Respectful Insolence

SafeMinds swings at Price et al and misses

On the blogging front, I started out this week with a part facetious, part serious, part the highly detailed analysis of a new study of interest that you’ve come to know and love (or hate). The study was Price et al, and it was yet another nail in the coffin of the scientifically discredited notion that mercury in vaccines causes autism, a notion whose coffin already had so many nails in it that Price et al probably had a hard time finding even a tiny area of virgin wood into which to pound even a tiny nail of a study published in an impact factor one journal, much less the spike that their study in Pediatrics represented. Yet, pound it in they did, and, if the thimerosal-autism weren’t dead, dead, dead, at least from a scientific viewpoint, it’s certainly pining for the fjords now.

But like the pet shopkeeper Mr. Praline in that famous Monty Python sketch, the anti-vaccine movement can’t admit that the parrot is not pinding but rather that he’s passed on. Like the parrot in the Monty Python sketch, this hypothesis is no more. It has ceased to be. It’s expired and gone to meet its maker. It’s a stiff. Bereft of life (not to mention scientific support), it’s pushing up the daisies. Its metabolic processes are now history. It’s off the twig. It’s kicked the bucket. It’s shuffled off this mortal coil, run down the curtain and joined the bleedin’ choir invisible.

It is an ex-hypothesis.

Of course, cranks like our friends over at that anti-vaccine crank blog Age of Autism can never let it go. How could they? After all, Generation Rescue, the organization for which AoA is the propaganda blog, once confidently proclaimed that autism is a “misdiagnosis for mercury poisoning” and blamed the mercury in vaccines for it. Even though even AoA has backed away from the mercury-autism ex-hypothesis, it will never, ever, let it go. Oddly enough, though, AoA was not first off the mark with the expected counterattack on Price et al. It did, however, publicize what was the long expected response from Sallie Bernard and SafeMinds. The response itself, predictably, resembles the previously debunked sour grapes response that Sallie Bernard published in response to the precursor study, Thompson et al, a response I discussed extensively when it as released and that was rebutted by the authors themselves quite effectively.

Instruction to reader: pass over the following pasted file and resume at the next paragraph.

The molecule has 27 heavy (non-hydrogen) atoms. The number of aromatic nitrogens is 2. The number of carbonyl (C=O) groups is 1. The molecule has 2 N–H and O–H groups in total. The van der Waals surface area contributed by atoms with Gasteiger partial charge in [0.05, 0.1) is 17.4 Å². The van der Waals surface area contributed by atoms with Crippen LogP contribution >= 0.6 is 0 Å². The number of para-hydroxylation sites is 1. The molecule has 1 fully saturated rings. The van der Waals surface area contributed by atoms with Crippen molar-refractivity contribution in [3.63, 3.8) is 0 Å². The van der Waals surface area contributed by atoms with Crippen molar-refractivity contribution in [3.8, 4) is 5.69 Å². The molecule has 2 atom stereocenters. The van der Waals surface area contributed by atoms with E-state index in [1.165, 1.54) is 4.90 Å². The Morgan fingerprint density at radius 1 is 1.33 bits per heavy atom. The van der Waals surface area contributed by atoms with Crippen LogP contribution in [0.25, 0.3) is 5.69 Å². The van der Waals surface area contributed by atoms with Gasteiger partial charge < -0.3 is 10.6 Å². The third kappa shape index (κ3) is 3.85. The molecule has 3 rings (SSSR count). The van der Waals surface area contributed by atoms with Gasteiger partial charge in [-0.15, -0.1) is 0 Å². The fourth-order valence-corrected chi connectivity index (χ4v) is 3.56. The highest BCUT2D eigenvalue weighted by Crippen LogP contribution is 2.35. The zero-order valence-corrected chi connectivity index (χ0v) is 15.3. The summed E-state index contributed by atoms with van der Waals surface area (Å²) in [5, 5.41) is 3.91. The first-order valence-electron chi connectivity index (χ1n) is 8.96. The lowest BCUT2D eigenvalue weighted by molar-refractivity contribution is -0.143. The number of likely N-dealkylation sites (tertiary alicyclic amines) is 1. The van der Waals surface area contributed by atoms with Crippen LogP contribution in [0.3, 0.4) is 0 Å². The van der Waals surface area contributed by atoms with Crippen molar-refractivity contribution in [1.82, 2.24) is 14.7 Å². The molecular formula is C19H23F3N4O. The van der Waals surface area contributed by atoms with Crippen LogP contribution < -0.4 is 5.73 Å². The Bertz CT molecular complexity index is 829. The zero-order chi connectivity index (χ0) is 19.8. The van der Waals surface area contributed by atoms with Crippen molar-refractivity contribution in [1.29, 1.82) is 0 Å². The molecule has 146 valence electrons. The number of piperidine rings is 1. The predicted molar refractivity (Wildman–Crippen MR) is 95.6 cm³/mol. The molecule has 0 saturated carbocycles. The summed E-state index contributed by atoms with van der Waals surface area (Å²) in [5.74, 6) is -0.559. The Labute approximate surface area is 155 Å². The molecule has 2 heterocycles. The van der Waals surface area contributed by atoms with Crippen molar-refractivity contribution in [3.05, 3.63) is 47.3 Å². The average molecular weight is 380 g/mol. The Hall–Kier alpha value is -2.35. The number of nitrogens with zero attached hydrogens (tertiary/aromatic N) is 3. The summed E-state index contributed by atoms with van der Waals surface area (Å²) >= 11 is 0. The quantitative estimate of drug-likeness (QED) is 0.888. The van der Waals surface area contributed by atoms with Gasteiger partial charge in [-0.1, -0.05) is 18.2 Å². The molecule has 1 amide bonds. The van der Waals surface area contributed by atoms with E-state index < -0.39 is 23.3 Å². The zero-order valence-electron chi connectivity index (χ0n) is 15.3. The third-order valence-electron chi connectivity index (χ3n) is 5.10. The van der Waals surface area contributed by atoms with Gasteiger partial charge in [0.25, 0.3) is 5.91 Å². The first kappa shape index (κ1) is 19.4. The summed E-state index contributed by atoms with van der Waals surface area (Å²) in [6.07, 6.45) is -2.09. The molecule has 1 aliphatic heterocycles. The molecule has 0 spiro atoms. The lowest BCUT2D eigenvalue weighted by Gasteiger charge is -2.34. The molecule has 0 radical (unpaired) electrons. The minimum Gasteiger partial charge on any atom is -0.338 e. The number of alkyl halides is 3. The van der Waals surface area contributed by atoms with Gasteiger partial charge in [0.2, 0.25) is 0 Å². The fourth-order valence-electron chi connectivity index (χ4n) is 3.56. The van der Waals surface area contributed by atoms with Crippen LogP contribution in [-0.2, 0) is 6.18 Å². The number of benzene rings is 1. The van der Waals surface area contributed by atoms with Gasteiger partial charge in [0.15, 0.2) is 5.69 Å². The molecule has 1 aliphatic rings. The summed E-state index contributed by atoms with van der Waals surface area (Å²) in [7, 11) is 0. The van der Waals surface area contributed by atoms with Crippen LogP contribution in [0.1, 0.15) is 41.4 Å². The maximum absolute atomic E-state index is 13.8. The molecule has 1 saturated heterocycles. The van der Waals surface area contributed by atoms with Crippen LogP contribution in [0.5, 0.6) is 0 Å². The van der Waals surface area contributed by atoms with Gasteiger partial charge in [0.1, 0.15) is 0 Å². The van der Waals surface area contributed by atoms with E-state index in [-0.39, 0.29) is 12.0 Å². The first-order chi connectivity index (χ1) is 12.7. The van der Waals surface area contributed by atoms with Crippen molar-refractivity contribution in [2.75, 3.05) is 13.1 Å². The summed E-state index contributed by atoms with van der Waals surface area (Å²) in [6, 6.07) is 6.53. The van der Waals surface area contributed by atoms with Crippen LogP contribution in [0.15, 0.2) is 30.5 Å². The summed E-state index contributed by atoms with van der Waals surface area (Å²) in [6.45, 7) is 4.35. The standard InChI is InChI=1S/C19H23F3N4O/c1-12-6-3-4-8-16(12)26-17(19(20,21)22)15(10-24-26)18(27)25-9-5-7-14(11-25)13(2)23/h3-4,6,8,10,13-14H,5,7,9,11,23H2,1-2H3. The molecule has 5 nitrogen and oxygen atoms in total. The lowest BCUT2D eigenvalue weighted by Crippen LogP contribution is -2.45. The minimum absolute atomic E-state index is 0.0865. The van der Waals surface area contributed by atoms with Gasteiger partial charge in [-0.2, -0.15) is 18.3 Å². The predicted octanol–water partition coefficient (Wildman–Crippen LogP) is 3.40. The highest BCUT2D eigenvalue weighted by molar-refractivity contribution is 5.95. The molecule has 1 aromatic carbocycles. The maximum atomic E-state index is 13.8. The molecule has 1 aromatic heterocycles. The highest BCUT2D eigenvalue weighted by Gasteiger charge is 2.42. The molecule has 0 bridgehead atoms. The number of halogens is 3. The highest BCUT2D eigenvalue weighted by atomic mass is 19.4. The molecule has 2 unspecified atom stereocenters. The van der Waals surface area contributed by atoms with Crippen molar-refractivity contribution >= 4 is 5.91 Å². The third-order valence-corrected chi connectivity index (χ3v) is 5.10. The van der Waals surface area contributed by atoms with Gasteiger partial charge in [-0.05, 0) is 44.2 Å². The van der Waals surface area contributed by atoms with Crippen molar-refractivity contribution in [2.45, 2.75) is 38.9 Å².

Now it looks like Sallie is back for more. The only thing that surprised me was that it took her nearly four whole days to come up with such a lame response. Given a response so lame, I figured she’d have been ready right off the mark with it on Monday, the day Price et al was published. I mean, come on! Couldn’t Bernard come up with a better way to start off her critique than the pharma shill gambit?

Apparently not:

This study was funded by CDC and conducted by several parties with an interest in protecting vaccine use: CDC staff involved in vaccine research and promotion; Abt Associates, a contract research organization whose largest clients include vaccine manufacturers and the CDC’s National Immunization Program; America’s Health Insurance Plans, the trade group for the health insurance industry; and three HMOs which receive substantial funding from vaccine manufacturers to conduct vaccine licensing research.

Lame, lame, lame, particularly given that the funding and conduct of this study is pretty much transparent. If you can’t attack the design, execution, and conclusions effectively, then attack the funding source. I wondered why Bernard decided to lead with the pharma shill gambit. Then I read the rest of the critique, and I wondered no more.